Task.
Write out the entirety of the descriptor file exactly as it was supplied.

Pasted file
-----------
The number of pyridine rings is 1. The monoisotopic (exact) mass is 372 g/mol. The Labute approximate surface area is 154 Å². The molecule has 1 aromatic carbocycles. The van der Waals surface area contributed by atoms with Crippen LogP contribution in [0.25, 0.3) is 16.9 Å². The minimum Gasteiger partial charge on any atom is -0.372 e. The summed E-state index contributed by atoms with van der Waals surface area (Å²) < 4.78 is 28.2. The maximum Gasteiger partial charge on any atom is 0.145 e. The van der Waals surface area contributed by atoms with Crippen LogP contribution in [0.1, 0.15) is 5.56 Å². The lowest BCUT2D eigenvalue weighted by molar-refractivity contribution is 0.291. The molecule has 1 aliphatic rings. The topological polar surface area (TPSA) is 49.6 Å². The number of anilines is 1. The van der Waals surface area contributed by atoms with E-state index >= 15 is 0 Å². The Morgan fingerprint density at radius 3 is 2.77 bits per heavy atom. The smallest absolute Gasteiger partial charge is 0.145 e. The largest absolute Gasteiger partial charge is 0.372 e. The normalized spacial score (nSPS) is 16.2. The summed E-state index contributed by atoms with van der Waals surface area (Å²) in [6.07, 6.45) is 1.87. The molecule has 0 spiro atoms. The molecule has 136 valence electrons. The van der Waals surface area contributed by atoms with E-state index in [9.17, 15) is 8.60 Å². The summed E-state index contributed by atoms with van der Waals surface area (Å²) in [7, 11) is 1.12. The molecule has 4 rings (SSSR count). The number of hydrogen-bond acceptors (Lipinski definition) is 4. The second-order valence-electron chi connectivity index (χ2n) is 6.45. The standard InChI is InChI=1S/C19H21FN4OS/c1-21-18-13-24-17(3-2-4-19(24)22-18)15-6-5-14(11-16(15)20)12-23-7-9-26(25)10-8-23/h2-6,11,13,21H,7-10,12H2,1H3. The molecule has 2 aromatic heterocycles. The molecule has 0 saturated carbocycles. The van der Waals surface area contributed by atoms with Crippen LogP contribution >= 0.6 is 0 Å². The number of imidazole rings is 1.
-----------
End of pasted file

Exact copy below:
The number of pyridine rings is 1. The monoisotopic (exact) mass is 372 g/mol. The Labute approximate surface area is 154 Å². The molecule has 1 aromatic carbocycles. The van der Waals surface area contributed by atoms with Crippen LogP contribution in [0.25, 0.3) is 16.9 Å². The minimum Gasteiger partial charge on any atom is -0.372 e. The summed E-state index contributed by atoms with van der Waals surface area (Å²) < 4.78 is 28.2. The maximum Gasteiger partial charge on any atom is 0.145 e. The van der Waals surface area contributed by atoms with Crippen LogP contribution in [0.1, 0.15) is 5.56 Å². The lowest BCUT2D eigenvalue weighted by molar-refractivity contribution is 0.291. The molecule has 1 aliphatic rings. The topological polar surface area (TPSA) is 49.6 Å². The number of anilines is 1. The van der Waals surface area contributed by atoms with E-state index >= 15 is 0 Å². The Morgan fingerprint density at radius 3 is 2.77 bits per heavy atom. The smallest absolute Gasteiger partial charge is 0.145 e. The largest absolute Gasteiger partial charge is 0.372 e. The normalized spacial score (nSPS) is 16.2. The summed E-state index contributed by atoms with van der Waals surface area (Å²) in [6.07, 6.45) is 1.87. The molecule has 0 spiro atoms. The molecule has 136 valence electrons. The van der Waals surface area contributed by atoms with E-state index in [9.17, 15) is 8.60 Å². The summed E-state index contributed by atoms with van der Waals surface area (Å²) in [7, 11) is 1.12. The molecule has 4 rings (SSSR count). The number of hydrogen-bond acceptors (Lipinski definition) is 4. The second-order valence-electron chi connectivity index (χ2n) is 6.45. The standard InChI is InChI=1S/C19H21FN4OS/c1-21-18-13-24-17(3-2-4-19(24)22-18)15-6-5-14(11-16(15)20)12-23-7-9-26(25)10-8-23/h2-6,11,13,21H,7-10,12H2,1H3. The molecule has 2 aromatic heterocycles. The molecule has 0 saturated carbocycles. The van der Waals surface area contributed by atoms with Crippen LogP contribution >= 0.6 is 0 Å². The number of imidazole rings is 1.